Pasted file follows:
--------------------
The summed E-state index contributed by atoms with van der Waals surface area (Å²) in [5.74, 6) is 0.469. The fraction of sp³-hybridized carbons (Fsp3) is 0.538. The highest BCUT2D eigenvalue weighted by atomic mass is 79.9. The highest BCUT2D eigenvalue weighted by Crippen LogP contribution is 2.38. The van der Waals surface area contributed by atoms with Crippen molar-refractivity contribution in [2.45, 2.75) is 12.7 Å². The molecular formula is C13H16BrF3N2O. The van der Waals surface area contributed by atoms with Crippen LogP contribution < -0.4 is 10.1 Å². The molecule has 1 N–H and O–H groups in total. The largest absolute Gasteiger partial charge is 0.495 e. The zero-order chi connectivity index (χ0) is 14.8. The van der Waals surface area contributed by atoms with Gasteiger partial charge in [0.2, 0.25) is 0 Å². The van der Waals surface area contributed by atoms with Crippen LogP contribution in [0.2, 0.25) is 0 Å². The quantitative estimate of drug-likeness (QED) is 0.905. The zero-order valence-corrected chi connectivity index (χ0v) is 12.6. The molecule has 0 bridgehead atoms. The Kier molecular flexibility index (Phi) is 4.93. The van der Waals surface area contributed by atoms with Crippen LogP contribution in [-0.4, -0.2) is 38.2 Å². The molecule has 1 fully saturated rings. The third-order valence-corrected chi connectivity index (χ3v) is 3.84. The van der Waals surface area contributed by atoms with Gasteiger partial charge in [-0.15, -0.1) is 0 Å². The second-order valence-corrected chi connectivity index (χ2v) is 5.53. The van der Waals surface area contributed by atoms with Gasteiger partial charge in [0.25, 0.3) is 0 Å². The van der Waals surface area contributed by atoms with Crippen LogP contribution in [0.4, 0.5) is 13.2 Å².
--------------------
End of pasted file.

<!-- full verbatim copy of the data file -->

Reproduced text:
The summed E-state index contributed by atoms with van der Waals surface area (Å²) in [5.74, 6) is 0.469. The fraction of sp³-hybridized carbons (Fsp3) is 0.538. The highest BCUT2D eigenvalue weighted by atomic mass is 79.9. The highest BCUT2D eigenvalue weighted by Crippen LogP contribution is 2.38. The van der Waals surface area contributed by atoms with Crippen molar-refractivity contribution in [2.45, 2.75) is 12.7 Å². The molecular formula is C13H16BrF3N2O. The van der Waals surface area contributed by atoms with Crippen LogP contribution < -0.4 is 10.1 Å². The molecule has 1 N–H and O–H groups in total. The largest absolute Gasteiger partial charge is 0.495 e. The zero-order chi connectivity index (χ0) is 14.8. The van der Waals surface area contributed by atoms with Gasteiger partial charge in [0.2, 0.25) is 0 Å². The van der Waals surface area contributed by atoms with Crippen LogP contribution in [0.2, 0.25) is 0 Å². The quantitative estimate of drug-likeness (QED) is 0.905. The zero-order valence-corrected chi connectivity index (χ0v) is 12.6. The molecule has 0 bridgehead atoms. The Kier molecular flexibility index (Phi) is 4.93. The van der Waals surface area contributed by atoms with Crippen LogP contribution in [-0.4, -0.2) is 38.2 Å². The molecule has 1 fully saturated rings. The third-order valence-corrected chi connectivity index (χ3v) is 3.84. The van der Waals surface area contributed by atoms with Gasteiger partial charge in [-0.15, -0.1) is 0 Å². The second-order valence-corrected chi connectivity index (χ2v) is 5.53. The van der Waals surface area contributed by atoms with Gasteiger partial charge in [0.25, 0.3) is 0 Å². The van der Waals surface area contributed by atoms with Crippen LogP contribution in [0.4, 0.5) is 13.2 Å².